Mayor Ed Lee smiles during the grand opening of the Merit Center at San Francisco’s Juvenille Justice Center on Nov. 15, 2016. (Jessica Christian/S.F. Examiner)

Mayor Ed Lee smiles during the grand opening of the Merit Center at San Francisco’s Juvenille Justice Center on Nov. 15, 2016. (Jessica Christian/S.F. Examiner)

In his own words: Ed Lee took ‘a lot of pride’ in serving San Francisco

Before I became an editor at the San Francisco Examiner, I spent two years reporting on education, health and planning for the paper. I occasionally found myself face-to-face with Mayor Ed Lee and had the opportunity to ask him, and not his staff, about topics of importance to our readers.

A few times, it was in Lee’s office at Room 200 at City Hall, where he held media briefings. It was there that he announced he was pursuing a charter amendment for the November 2016 ballot that would require more below-market-rate housing in new residential developments.

SEE RELATED: Mayor Ed Lee’s death brings tears, reflection to a changed San Francisco

Other times, it was out in the field. At a rent-controlled apartment building in the South of Market in February 2016, Lee shared news that The City helped purchase the building as part of a program to protect tenants and establish long-term affordable housing.

But one exchange with Lee still stands out in my mind.

On May 21, 2015, Lee came to the Tenderloin Community School to celebrate The City’s plans to allocate $140 million for the San Francisco Unified School District’s 2015-16 and 2016-17 fiscal year budgets. It was a 17 percent increase from The City’s contribution last fiscal year, and the gesture was indicative of Lee’s tenure during San Francisco’s transition following the Great Recession.

“In these times of economic prosperity, we’re going to share that with our school district,” Lee said at the time.

That day, the Examiner had published a cover story announcing the candidacy for mayor of Stuart Schuffman, one of our columnists who publishes under the moniker “Broke-Ass Stuart.” Lee was up for re-election that November, and Schuffman was one of a handful of candidates who threw their hat in the ring — but were not necessarily considered real threats to replace Lee.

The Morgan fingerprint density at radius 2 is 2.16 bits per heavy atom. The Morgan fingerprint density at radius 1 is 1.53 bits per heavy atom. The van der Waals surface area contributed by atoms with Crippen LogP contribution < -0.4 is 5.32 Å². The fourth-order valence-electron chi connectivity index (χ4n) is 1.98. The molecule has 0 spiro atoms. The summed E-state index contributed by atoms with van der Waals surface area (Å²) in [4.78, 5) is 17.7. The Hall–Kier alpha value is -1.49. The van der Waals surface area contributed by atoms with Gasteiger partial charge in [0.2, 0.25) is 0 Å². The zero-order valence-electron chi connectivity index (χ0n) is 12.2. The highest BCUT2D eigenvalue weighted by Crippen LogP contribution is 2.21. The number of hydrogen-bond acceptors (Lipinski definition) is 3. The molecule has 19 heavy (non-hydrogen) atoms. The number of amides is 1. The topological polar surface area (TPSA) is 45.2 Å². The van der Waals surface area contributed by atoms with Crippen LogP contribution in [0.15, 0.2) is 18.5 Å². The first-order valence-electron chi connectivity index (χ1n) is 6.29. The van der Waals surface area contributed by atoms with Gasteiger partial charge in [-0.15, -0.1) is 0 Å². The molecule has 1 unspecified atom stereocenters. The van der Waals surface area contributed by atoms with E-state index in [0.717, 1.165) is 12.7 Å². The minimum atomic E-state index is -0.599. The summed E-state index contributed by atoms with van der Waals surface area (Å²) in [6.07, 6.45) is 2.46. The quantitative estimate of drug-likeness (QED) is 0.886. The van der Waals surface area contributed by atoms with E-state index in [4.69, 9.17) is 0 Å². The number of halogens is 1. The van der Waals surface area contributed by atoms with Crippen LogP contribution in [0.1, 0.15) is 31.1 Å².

Before I left to cover the news conference, my then-editor Michael Howerton asked me to get comment from Lee about Schuffman’s candidacy. After questions about the school district’s funding were answered, I hit “record” and shoved my phone in Lee’s direction.

“I also have to ask you, what do you think about your new opponent in the mayor’s race coming up that was announced in the Examiner today?” I inquired.

A TV reporter standing next to us chimed in. “Broke-Ass Stuart?”

“Oh, gee, gee!” Lee laughed.

Then, his smile disappeared.

“Of course, I’m welcoming of anyone who wants to take up this responsibility,” Lee began. “It’s a serious job. It’s one that I’ve taken a lot of pride in. But also I work hard at it.

“I may not have everybody’s answer. I hope that there are people who have a serious aspect to what they want to get done. Maybe there is a stream of seriousness to [Schuffman’s] effort. It shouldn’t just be what I haven’t done, [but] what can they really offer to be done.”

Lee continued, “I’ll match with anybody who wants to do that, because I told people at the beginning that you’ve got to demonstrate your love for this city. It just can’t be anti.”

I found that recording on my computer Wednesday, one day after Lee died unexpectedly of a heart attack early Tuesday morning.

Nothing came of that quote at the time of my story on the school district, but it feels appropriate to share with San Francisco today.

As Lee said, he may not have had everyone’s answer as mayor. But there’s no doubt he loved this city and serving and representing the people of San Francisco, and he will be missed.

Laura Dudnick is the managing editor of the San Francisco Examiner.

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